Two strong Native American women, both chief judges in their tribe’s courts, strive to reduce incarceration rates and heal their people by restoring rather than punishing offenders, modeling restorative justice in action. Tribal Justice is a feature documentary about a little known, underreported but effective criminal justice reform movement in America today: the efforts of tribal courts to create alternative justice systems based on their traditions. In California, the state with the largest number of Indian people and tribes, two formidable Native American women are among those leading the way. Abby Abinanti, Chief Judge of the Yurok Tribe on the northwest coast, and Claudette White, Chief Judge of the Quechan Tribe in the southeastern desert, are creating innovative systems that focus on restoring rather than punishing offenders in order to keep tribal members out of prison, prevent children from being taken from their communities, and stop the school-to-prison pipeline that plagues their young people. Abby Abinanti is a fierce, lean, elder. Claudette White is younger, and her courtroom style is more conventional in form; but like Abby, her goal is to provide culturally relevant justice to the people who come before her. Observational footage of these judgesâ€™ lives and work provides the backbone of the documentary, while the heart of the film follows offenders as their stories unfold over time, in and out of court. Taos Proctor, a young Yurok man who was facing a third strike conviction with a mandatory life sentence when we began filming him in 2013, has become a landmark case in Abbyâ€™s court. Over the past two years, we have filmed him struggling to remain clean and sober, and to rebuild his relationship with his partner and their young son. A teenage Quechan boy, Ryan Marks, is reunited with his extended family with the help of Claudetteâ€™s court. In contrast, Isaac Palone, another Quechan teenager recently released from a group home, is facing two felony burglary charges. Because his case is in state court rather than tribal court, he is at great risk of being funneled into the school-to-prison pipeline. Meanwhile Claudette works to reunite a nine year old boy, Dru Denard, with his family by invoking the Indian Child Welfare Act. These and other stories unfold over time, engaging viewers with the dedication of the judges, the humanity of the people who come before them, and a vision of justice that can actually work. Through the film, audiences will gain a new understanding of tribal courts and their role in the survival of Indian people. The film will also inspire those working in the mainstream legal field to consider new ways of implementing problem-solving and restorative justice, lowering our staggering incarceration rates and enabling offenders to make reparations and rebuild their lives.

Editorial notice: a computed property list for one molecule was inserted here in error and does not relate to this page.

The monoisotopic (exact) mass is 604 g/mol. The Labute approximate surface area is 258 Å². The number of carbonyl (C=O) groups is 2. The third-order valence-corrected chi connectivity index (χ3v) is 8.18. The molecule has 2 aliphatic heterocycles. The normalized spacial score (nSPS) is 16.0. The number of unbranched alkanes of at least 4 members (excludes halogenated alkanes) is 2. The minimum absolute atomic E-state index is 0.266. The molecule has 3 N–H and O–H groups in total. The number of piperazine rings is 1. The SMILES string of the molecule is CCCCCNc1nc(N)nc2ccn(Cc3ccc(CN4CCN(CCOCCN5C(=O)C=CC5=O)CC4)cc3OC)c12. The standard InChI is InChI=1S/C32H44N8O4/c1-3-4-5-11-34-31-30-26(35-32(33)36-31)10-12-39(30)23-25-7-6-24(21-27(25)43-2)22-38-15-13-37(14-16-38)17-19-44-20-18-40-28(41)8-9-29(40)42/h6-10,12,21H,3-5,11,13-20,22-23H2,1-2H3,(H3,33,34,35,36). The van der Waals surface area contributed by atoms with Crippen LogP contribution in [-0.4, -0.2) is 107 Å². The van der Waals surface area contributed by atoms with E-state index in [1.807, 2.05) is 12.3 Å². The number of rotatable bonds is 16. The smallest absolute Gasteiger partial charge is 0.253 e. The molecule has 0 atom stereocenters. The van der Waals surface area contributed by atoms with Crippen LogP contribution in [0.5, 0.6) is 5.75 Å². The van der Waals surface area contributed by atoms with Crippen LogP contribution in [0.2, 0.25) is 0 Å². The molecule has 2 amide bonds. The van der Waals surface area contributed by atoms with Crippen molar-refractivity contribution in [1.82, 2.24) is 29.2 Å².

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This is the Filmmaker Statement I wrote for POV:
I have always been interested in Native American stories. My last film, We Still Live Here, which aired on Independent Lens in 2011, is about the revival of a Native American language that had disappeared for a century. In 2012, Ruth Cowan, executive producer of Tribal Justice, approached me with the idea of making a film about the innovative work of tribal judges in California. I was hesitant, because I didn’t know anything about tribal courts. I agreed to go on a research trip to meet two judges, and right away I was smitten. Abby Abinanti, chief judge of the Yurok tribe, which is the largest in California, awed me with her fierce intelligence; Claudette White, chief judge of the Quechan tribe, who live near Yuma, Ariz., impressed me with her commitment to justice. I was very moved by their dedication, by the obstacles they face in bringing justice to their people and by their passion for their work and their determination to apply customary tribal law in order to heal those who come before them. I knew that a film about their work would have all the elements of a great documentary: compelling characters engaged in important social justice issues unfolding dramatically over time. I also realized that the film would educate a broad audience about a subject unfamiliar to most Americans—tribal courts—and that it could have tremendous positive impact on our criminal justice system.